One of the great benefits of working for an agency with a nationwide branch network is access to the cornucopia of regional delicacies without even moving a foot out of my office workstation. Inter-branch employee swaps happen all the time, for training, seminar-workshops, audits, as well as case presentations and the like.
It is a well-acknowledged fact that my co-workers in the countryside branches are the most hospitable lot. You are treated like a celebrity when you visit the branch - toured around, taken to the best eating places and loaded with food and souvenirs to bring back home. But most importantly, you are never forgotten when it is their turn to come visit you.
I have had the luck of meeting colleagues from across the archipelago. And so I have eaten my way from Laoag to Jolo, forgive the exaggeration, by way of well-appreciated pasalubong from branch colleagues, and sometimes even from workmates returning from provincial stints.
And so before I ever set foot in Dipolog City in northwestern Mindanao, I have been enjoying for years the city's pride, Spanish style sardines made and sold under the Montaño brand.
The sardines, beheaded and cooked whole in corn oil with salt, whole peppercorns, some pickles, carrots and chilies, came in clear botttles with a green label, and were hot. Hot enough to make you forget the oiliness of the fare, but tame enough to let the fresh sweetness of the sardines shine through. I say they're sweet - no fishy hint or malansa taste, allowing me to conclude that they have been handled with the greatest care - cleaned thoroughly and processed straight from the sea, and flavored just right.
All other brands pale in comparison, and are like bilasang isda, when set beside Montaño's sardines. I stopped buying bottled and canned sardines from supermarkets, and just waited for windfall, which happened about once a year, from Dipolog. When I did get to visit the city I hoarded dozens of bottles, and that year I felt so rich to have the privilege of indulging in Montaño's bottled sardines.
Several years ago, though I have maintained good relations with co-employees in Mindanao, I have stopped relying on generosity when I found out, with a very big sigh of relief, that Rustan's supermarkets have started carrying Montaño sardines. The supply was sporadic at first, but I didn't mind, as long as I had my sardine fix at least once a year I managed to get on well with life.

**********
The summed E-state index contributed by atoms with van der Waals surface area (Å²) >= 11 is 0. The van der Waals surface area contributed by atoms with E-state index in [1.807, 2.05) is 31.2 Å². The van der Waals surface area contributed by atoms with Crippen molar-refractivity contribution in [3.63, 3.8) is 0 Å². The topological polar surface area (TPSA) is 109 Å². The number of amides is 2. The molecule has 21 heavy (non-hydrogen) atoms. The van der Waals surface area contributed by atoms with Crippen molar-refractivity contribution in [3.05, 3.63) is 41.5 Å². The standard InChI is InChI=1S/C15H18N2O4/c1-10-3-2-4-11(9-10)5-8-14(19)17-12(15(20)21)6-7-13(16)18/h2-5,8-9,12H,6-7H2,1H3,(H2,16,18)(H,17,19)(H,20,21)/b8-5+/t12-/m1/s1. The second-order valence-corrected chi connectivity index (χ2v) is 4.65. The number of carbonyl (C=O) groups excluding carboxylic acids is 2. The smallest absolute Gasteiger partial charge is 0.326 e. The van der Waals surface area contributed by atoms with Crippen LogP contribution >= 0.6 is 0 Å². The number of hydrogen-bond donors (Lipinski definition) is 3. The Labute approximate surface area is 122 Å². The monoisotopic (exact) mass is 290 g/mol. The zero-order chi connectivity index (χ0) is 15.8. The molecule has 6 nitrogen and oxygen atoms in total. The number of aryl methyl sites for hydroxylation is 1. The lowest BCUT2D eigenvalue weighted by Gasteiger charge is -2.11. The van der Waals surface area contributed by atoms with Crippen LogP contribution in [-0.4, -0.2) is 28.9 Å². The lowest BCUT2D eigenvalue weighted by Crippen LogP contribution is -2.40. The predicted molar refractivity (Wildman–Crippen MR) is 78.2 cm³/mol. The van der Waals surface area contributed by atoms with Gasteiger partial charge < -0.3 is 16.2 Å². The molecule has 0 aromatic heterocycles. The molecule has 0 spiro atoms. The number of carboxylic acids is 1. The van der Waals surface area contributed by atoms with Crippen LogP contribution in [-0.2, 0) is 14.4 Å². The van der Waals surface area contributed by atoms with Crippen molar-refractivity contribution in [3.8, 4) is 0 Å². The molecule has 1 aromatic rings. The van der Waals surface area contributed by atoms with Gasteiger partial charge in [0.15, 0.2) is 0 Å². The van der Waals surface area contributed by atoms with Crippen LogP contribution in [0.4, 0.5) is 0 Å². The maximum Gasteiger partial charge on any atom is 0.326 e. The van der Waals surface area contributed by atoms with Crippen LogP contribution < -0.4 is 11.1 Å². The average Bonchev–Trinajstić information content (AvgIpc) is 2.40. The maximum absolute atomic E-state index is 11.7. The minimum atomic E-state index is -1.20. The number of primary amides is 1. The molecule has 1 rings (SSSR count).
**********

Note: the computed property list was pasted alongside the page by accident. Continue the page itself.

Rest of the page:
And then every trip to the grocery became an excitement of sorts, because, first, there appeared sardines in tomato sauce. This variant is not hot, but still great, with tomatoes in oil, not the usual thick sarsa in canned sardines. And then there appeared Spanish style sardines in olive oil. I'm tickled pink to be anticipating other variants. And my corporate strategy training is silently applauding these developments, because one superb means for a company to stay afloat and have long-term viability is diversification, and Montaño is doing just that. I'm assured of enjoying high quality gourmet sardines for a long time yet.
The last two variants gave me the idea to top the olive oil sardines on pasta with pesto sauce, in a way replicating that great dish I once had (forgot the name) at Italian chain Cibo. The tomato sardines goes well with pasta mixed with its tomato sauce. I found this bottle of red pesto (pesto with sun-dried tomatoes) made by Philippo Berio, and I tried it with the tomato sardines, but I was disappointed with the muted pesto taste. The tomato sauce of the sardines was way better.
For this pasta dish it would be nice to use angel hair or capellini pasta. For a great way to cook your own fish Spanish style, may I refer you to fellow Filipino blogger Ting, who has perfected her own Spanish style recipe through the years.